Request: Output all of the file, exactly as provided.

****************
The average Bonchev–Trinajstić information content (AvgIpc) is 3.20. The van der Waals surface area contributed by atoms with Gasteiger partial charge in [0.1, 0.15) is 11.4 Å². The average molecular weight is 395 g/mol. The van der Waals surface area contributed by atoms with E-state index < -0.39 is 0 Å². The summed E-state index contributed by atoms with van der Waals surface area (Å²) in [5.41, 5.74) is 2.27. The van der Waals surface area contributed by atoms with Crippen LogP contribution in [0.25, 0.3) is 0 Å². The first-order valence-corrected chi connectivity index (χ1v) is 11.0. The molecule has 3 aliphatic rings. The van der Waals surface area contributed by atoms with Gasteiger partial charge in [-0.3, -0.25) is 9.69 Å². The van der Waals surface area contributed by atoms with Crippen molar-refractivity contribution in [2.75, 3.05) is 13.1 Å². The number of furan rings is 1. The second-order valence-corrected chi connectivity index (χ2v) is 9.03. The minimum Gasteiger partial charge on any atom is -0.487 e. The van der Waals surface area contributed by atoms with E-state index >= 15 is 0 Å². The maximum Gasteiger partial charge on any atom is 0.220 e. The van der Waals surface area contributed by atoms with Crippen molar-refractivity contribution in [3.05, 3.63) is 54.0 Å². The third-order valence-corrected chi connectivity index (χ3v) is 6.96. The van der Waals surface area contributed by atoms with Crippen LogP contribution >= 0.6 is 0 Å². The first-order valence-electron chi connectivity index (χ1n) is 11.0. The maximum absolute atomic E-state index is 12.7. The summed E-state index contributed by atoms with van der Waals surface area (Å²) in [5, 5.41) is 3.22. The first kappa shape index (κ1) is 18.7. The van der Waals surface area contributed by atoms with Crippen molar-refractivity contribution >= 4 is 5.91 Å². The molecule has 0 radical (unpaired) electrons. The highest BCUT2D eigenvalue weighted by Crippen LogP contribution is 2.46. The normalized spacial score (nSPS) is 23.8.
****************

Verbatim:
The average Bonchev–Trinajstić information content (AvgIpc) is 3.20. The van der Waals surface area contributed by atoms with Gasteiger partial charge in [0.1, 0.15) is 11.4 Å². The average molecular weight is 395 g/mol. The van der Waals surface area contributed by atoms with E-state index < -0.39 is 0 Å². The summed E-state index contributed by atoms with van der Waals surface area (Å²) in [5.41, 5.74) is 2.27. The van der Waals surface area contributed by atoms with Crippen LogP contribution in [0.25, 0.3) is 0 Å². The first-order valence-corrected chi connectivity index (χ1v) is 11.0. The molecule has 3 aliphatic rings. The van der Waals surface area contributed by atoms with Gasteiger partial charge in [-0.3, -0.25) is 9.69 Å². The van der Waals surface area contributed by atoms with Crippen molar-refractivity contribution in [2.75, 3.05) is 13.1 Å². The number of furan rings is 1. The second-order valence-corrected chi connectivity index (χ2v) is 9.03. The minimum Gasteiger partial charge on any atom is -0.487 e. The van der Waals surface area contributed by atoms with E-state index >= 15 is 0 Å². The maximum Gasteiger partial charge on any atom is 0.220 e. The van der Waals surface area contributed by atoms with Crippen molar-refractivity contribution in [3.05, 3.63) is 54.0 Å². The third-order valence-corrected chi connectivity index (χ3v) is 6.96. The van der Waals surface area contributed by atoms with Crippen LogP contribution >= 0.6 is 0 Å². The first-order valence-electron chi connectivity index (χ1n) is 11.0. The maximum absolute atomic E-state index is 12.7. The summed E-state index contributed by atoms with van der Waals surface area (Å²) in [5, 5.41) is 3.22. The first kappa shape index (κ1) is 18.7. The van der Waals surface area contributed by atoms with Crippen molar-refractivity contribution >= 4 is 5.91 Å². The molecule has 0 radical (unpaired) electrons. The highest BCUT2D eigenvalue weighted by Crippen LogP contribution is 2.46. The normalized spacial score (nSPS) is 23.8.